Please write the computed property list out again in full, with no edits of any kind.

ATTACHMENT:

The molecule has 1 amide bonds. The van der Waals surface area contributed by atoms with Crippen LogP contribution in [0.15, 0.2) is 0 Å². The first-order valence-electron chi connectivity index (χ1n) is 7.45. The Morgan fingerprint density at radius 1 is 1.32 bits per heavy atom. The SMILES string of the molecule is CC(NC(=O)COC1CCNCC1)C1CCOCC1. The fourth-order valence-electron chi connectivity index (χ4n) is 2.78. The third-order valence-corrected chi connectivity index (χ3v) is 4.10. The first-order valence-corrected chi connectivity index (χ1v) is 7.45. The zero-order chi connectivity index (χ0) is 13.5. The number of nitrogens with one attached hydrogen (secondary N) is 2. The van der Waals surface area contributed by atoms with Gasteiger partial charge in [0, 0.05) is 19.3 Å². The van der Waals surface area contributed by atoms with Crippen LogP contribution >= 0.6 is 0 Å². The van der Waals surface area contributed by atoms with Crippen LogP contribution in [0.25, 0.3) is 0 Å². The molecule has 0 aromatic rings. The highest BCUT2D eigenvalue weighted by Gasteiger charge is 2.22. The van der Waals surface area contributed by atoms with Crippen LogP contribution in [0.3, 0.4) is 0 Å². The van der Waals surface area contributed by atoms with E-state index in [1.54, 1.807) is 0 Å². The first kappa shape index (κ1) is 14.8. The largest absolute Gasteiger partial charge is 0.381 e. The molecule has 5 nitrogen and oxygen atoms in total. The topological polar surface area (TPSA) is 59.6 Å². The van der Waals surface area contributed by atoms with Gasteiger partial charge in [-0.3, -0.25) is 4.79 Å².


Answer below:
The molecule has 1 amide bonds. The van der Waals surface area contributed by atoms with Crippen LogP contribution in [0.15, 0.2) is 0 Å². The first-order valence-electron chi connectivity index (χ1n) is 7.45. The Morgan fingerprint density at radius 1 is 1.32 bits per heavy atom. The SMILES string of the molecule is CC(NC(=O)COC1CCNCC1)C1CCOCC1. The fourth-order valence-electron chi connectivity index (χ4n) is 2.78. The third-order valence-corrected chi connectivity index (χ3v) is 4.10. The first-order valence-corrected chi connectivity index (χ1v) is 7.45. The zero-order chi connectivity index (χ0) is 13.5. The number of nitrogens with one attached hydrogen (secondary N) is 2. The van der Waals surface area contributed by atoms with Gasteiger partial charge in [0, 0.05) is 19.3 Å². The van der Waals surface area contributed by atoms with Crippen LogP contribution >= 0.6 is 0 Å². The van der Waals surface area contributed by atoms with Crippen LogP contribution in [0.25, 0.3) is 0 Å². The molecule has 0 aromatic rings. The highest BCUT2D eigenvalue weighted by Gasteiger charge is 2.22. The van der Waals surface area contributed by atoms with Crippen LogP contribution in [0.3, 0.4) is 0 Å². The van der Waals surface area contributed by atoms with E-state index in [1.54, 1.807) is 0 Å². The first kappa shape index (κ1) is 14.8. The largest absolute Gasteiger partial charge is 0.381 e. The molecule has 5 nitrogen and oxygen atoms in total. The topological polar surface area (TPSA) is 59.6 Å². The van der Waals surface area contributed by atoms with Gasteiger partial charge in [-0.3, -0.25) is 4.79 Å².